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Rapid Commun Mass Spectrom. 2005;19(18):2671-80.

An evaluation of the performance of porous polymer monolith assisted electrospray.

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  • 1Department of Chemistry, Queen's University, Kingston, Ontario, Canada K7L 3N6.

Abstract

A novel electrospray interface, which has distinct advantages over conventional pulled silica emitters, has been developed. This novel interface can be easily fabricated by forming a porous polymer monolith (PPM) at the end of a fused-silica capillary that facilitates a stable electrospray over a wide range of flow rates with only a modest increase in back-pressure. A comparison was made between the PPM-assisted electrospray and a commercial nanosprayer in terms of sensitivity, stability and robustness. A PPM-filled electrospray tip produced a day-to-day signal variation of 23% relative standard deviation (RSD) over a 3-day period when spraying a 1.0 microM test peptide solution. Furthermore, three different capillaries fabricated by the same process produced a signal variation of 17% RSD, indicating that the fabrication process shows good reproducibility. The multiple flow paths of the PPM function to split the flow and reduce clogging. Even following the accumulation of debris after prolonged use, a stable spray could still be generated with the PPM-filled capillary while the commercial nanosprayer ceased to function properly. In terms of sensitivity, PPM-assisted electrospray showed an enhancement in sensitivity at infusion flow rates between 100 to 1000 nL/min while commercial nanosprayers performed slightly better at flow rates below 100 nL/min. A sample purification step can be combined with the PPM-assisted sprayer, using the PPM as a stationary phase to desalt and preconcentrate samples prior to mass spectrometric detection.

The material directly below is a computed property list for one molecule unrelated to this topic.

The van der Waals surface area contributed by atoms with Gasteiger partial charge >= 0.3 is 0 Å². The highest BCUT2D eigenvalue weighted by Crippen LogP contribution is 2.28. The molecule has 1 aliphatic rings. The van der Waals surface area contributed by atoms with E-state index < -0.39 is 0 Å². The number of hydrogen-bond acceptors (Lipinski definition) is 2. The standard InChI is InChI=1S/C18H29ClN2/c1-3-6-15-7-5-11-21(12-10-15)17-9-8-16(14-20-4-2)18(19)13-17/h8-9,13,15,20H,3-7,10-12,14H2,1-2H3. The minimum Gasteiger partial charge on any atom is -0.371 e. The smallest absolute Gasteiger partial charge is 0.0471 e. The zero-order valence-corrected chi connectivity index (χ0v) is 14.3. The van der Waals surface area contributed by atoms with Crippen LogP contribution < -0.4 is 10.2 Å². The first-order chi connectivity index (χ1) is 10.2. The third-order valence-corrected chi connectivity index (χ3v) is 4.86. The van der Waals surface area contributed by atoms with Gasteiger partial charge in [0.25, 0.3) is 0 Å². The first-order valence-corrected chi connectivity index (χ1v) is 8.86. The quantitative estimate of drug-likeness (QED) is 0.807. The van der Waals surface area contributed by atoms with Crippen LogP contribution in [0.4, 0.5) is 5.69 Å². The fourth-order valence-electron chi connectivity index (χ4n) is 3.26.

Copyright (c) 2005 John Wiley & Sons, Ltd.

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